The dark side of Spider-Man: Bellevue artist had a hand in black suit

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Spider-Man swings again above the Big Apple in his black costume.
By Tony Norman
Pittsburgh Post-Gazette

There's an old saying that goes: "Success has many parents, but failure is an orphan." True enough. But sometimes even successful ideas sit around waiting for Brad and Angelina to adopt them.

Such is the case with Spider-Man's black outfit, a wash-and-wear alien parasite that made its debut in the pages of "The Amazing Spider-Man" No. 252 at the midpoint of the Reagan administration 23 years ago.

Spider-man's black costume debuted in 1984. For New Dimensions Comics, Ron Frenz re-created the cover with a Pittsburgh skyline.
Click photo for larger image.

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Though the identity of the comic book fan and aspiring writer who originally suggested Spider-Man's break with the familiar red and blue costume is lost to the mists of comic book obscurity, two Pittsburghers were instrumental in establishing Spidey's dark, minimalist look and story line.

"I wasn't the guy who designed the suit," said Ron Frenz, 46, of Bellevue, a Marvel Comics artist for nearly a quarter of a century.

"I was the guy who drew the first issue it ever appeared in. The suit was designed by [former editor in chief] Jim Shooter and Mike Zeck, the artist who worked on the 'Secret Wars' series. The design was also played with by a couple of different people in the office."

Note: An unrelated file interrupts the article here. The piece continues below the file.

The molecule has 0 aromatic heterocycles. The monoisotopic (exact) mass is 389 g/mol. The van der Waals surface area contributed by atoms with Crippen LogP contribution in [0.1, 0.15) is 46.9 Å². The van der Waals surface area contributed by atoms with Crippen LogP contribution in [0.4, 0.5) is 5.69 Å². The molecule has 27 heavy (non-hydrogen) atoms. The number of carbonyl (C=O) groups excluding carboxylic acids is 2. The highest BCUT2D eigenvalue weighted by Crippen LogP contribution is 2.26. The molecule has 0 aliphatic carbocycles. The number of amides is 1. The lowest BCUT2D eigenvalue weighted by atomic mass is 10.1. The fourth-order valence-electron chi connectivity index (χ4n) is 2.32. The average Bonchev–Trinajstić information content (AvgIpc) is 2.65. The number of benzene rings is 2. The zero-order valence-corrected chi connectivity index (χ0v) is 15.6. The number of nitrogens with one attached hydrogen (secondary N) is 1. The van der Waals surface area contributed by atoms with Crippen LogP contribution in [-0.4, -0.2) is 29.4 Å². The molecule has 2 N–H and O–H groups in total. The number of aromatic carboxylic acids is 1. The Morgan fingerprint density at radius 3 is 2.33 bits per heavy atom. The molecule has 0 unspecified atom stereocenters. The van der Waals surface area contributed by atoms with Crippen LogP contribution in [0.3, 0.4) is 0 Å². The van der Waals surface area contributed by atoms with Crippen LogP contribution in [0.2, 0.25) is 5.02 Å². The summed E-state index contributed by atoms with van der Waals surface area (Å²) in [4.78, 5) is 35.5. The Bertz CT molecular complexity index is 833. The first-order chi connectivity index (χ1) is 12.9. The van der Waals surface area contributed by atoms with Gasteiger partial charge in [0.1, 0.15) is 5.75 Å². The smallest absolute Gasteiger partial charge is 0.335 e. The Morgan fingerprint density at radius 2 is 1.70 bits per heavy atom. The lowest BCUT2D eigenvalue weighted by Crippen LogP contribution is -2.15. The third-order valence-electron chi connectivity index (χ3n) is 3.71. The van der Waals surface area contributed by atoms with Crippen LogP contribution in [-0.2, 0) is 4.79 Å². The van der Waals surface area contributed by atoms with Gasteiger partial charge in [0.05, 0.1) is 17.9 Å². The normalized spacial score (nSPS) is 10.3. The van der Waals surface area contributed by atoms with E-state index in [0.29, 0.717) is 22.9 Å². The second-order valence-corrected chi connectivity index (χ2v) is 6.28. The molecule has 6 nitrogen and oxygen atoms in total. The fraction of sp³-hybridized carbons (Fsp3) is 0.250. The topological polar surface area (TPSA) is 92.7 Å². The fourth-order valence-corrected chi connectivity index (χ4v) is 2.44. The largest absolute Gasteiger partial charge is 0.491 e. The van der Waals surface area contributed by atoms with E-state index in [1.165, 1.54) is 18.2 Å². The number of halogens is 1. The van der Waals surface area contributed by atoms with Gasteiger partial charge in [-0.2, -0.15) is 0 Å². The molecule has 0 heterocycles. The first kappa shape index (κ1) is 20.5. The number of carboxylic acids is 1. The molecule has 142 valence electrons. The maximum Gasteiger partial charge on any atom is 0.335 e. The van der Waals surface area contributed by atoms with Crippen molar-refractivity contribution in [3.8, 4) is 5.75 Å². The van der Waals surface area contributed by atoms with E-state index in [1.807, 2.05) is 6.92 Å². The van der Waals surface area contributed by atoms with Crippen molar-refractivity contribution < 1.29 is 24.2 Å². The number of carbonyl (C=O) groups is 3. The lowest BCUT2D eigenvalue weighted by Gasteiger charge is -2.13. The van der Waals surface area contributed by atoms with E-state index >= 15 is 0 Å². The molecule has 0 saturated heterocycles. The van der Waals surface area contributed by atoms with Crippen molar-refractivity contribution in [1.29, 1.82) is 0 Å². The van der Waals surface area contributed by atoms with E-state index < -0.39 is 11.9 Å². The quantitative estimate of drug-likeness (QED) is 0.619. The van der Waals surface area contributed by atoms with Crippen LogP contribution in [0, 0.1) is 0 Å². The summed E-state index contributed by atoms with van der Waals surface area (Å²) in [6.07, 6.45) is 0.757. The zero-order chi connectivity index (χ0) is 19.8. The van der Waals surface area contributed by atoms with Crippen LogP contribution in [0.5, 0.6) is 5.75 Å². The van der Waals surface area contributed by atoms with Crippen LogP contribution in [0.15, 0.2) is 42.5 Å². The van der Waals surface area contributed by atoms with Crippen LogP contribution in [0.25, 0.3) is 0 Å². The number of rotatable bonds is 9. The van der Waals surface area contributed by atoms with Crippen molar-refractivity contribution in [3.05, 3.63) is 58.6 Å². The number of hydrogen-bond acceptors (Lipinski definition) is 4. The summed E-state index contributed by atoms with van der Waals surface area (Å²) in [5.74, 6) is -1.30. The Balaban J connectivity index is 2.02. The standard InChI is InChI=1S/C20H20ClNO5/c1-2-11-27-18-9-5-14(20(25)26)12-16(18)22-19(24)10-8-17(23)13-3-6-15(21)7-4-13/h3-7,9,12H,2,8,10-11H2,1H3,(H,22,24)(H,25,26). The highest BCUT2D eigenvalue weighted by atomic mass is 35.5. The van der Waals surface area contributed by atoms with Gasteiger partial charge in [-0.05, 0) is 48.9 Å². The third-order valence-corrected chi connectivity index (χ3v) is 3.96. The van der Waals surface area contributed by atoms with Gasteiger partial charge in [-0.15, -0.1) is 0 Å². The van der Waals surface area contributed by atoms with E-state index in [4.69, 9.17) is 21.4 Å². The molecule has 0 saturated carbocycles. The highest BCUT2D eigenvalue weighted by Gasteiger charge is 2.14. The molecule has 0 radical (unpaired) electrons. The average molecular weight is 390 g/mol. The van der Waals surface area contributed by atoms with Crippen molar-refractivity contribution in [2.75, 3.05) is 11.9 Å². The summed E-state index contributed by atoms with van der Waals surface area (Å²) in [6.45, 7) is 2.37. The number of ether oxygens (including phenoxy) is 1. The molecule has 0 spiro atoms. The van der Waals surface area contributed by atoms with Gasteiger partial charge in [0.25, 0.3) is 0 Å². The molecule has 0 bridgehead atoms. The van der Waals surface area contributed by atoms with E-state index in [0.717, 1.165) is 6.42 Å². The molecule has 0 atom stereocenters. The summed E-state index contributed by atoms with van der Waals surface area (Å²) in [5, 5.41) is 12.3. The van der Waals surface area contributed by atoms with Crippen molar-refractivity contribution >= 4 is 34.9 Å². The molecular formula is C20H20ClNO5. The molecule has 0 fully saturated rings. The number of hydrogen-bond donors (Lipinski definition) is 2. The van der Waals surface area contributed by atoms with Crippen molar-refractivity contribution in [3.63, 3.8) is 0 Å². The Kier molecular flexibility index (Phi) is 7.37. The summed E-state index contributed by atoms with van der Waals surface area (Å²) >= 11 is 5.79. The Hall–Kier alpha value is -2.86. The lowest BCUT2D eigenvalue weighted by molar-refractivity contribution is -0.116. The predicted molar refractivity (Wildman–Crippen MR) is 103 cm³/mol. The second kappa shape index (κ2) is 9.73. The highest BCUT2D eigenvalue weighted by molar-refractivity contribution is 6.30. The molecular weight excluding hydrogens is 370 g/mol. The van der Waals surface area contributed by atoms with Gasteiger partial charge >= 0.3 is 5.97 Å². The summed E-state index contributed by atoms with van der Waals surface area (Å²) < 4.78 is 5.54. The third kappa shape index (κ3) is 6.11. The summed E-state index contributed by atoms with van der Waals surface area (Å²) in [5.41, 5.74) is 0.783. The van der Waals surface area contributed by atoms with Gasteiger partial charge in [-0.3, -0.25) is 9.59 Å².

Still, being the first to draw the black Spidey is pretty impressive bragging rights. Artist Herb Trimpe didn't know when he drew an obscure runt of a character named Wolverine in the pages of "The Incredible Hulk" in 1974 that he was putting yellow spandex on what would prove to be one of the most popular characters in Marvel history.

Spidey's black suit hasn't achieved that level of cultural penetration yet, but its modified appearance in "Spider-Man 3" isn't going to hurt.

"The original concept for giving Spider-Man a new costume was from a fan writer who had sent an unsolicited idea to Jim," Frenz said. "In the course of the story, Spider-Man got a new outfit. It might even have been a predominantly black outfit. Jim liked the idea and assigned his executive editor, Tom DeFalco, to work with the writer to hammer it into an issue of Spider-Man."

Shooter, 55, formerly of Bethel Park, confirms Frenz's version of the origin of Spidey's black suit, but adds an intriguing corporate marketing dimension to how it came about.

According to Shooter, Kenner Toys' partnership with Marvel's rival DC Comics in the early '80s prompted Mattel Toys, the world's biggest toy maker, to approach Marvel about a similar partnership.

"Though Marvel dominated the comics market to a ridiculous degree," Shooter said, "we hadn't had the big movies or TV shows yet, with the exception of [Bill Bixby's] 'Hulk.' Mattel asked us to come up with a story line that would generate buzz. We worked with Mattel co-developing toys."

The result of this corporate synergy was "The Secret Wars," a limited series that made drastic changes to Marvel's signature characters.